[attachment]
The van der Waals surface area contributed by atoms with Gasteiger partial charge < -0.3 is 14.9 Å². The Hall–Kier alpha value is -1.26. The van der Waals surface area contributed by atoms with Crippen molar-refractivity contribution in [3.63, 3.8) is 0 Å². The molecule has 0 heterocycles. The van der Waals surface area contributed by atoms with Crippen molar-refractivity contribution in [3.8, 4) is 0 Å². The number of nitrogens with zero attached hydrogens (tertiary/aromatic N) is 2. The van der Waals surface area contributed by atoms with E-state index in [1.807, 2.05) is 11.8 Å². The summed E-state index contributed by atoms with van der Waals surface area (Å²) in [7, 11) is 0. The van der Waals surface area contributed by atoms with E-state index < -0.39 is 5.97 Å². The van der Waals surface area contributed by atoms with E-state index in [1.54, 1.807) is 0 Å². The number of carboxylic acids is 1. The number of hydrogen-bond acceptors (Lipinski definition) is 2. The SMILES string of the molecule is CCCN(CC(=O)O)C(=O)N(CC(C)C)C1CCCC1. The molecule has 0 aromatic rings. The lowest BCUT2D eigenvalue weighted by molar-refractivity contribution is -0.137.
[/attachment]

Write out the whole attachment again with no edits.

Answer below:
The van der Waals surface area contributed by atoms with Gasteiger partial charge < -0.3 is 14.9 Å². The Hall–Kier alpha value is -1.26. The van der Waals surface area contributed by atoms with Crippen molar-refractivity contribution in [3.63, 3.8) is 0 Å². The molecule has 0 heterocycles. The van der Waals surface area contributed by atoms with Crippen molar-refractivity contribution in [3.8, 4) is 0 Å². The number of nitrogens with zero attached hydrogens (tertiary/aromatic N) is 2. The van der Waals surface area contributed by atoms with E-state index in [1.807, 2.05) is 11.8 Å². The summed E-state index contributed by atoms with van der Waals surface area (Å²) in [7, 11) is 0. The van der Waals surface area contributed by atoms with E-state index < -0.39 is 5.97 Å². The van der Waals surface area contributed by atoms with E-state index in [1.54, 1.807) is 0 Å². The number of carboxylic acids is 1. The number of hydrogen-bond acceptors (Lipinski definition) is 2. The SMILES string of the molecule is CCCN(CC(=O)O)C(=O)N(CC(C)C)C1CCCC1. The molecule has 0 aromatic rings. The lowest BCUT2D eigenvalue weighted by molar-refractivity contribution is -0.137.